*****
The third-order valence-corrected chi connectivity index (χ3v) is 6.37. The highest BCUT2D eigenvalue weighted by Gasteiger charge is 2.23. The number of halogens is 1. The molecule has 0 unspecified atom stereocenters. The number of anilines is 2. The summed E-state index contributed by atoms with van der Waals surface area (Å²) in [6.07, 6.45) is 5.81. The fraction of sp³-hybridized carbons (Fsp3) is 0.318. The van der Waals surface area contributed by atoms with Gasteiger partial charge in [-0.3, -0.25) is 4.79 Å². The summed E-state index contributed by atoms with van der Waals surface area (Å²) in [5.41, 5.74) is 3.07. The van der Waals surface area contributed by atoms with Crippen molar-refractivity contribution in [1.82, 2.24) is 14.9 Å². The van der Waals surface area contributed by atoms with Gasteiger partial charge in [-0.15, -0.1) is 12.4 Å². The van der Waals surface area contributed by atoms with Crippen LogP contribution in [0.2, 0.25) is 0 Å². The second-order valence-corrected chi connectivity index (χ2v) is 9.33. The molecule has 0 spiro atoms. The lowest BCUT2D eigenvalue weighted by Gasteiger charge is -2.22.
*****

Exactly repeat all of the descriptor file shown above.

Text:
The third-order valence-corrected chi connectivity index (χ3v) is 6.37. The highest BCUT2D eigenvalue weighted by Gasteiger charge is 2.23. The number of halogens is 1. The molecule has 0 unspecified atom stereocenters. The number of anilines is 2. The summed E-state index contributed by atoms with van der Waals surface area (Å²) in [6.07, 6.45) is 5.81. The fraction of sp³-hybridized carbons (Fsp3) is 0.318. The van der Waals surface area contributed by atoms with Gasteiger partial charge in [-0.3, -0.25) is 4.79 Å². The summed E-state index contributed by atoms with van der Waals surface area (Å²) in [5.41, 5.74) is 3.07. The van der Waals surface area contributed by atoms with Crippen molar-refractivity contribution in [1.82, 2.24) is 14.9 Å². The van der Waals surface area contributed by atoms with Gasteiger partial charge in [-0.15, -0.1) is 12.4 Å². The van der Waals surface area contributed by atoms with Crippen LogP contribution in [0.2, 0.25) is 0 Å². The second-order valence-corrected chi connectivity index (χ2v) is 9.33. The molecule has 0 spiro atoms. The lowest BCUT2D eigenvalue weighted by Gasteiger charge is -2.22.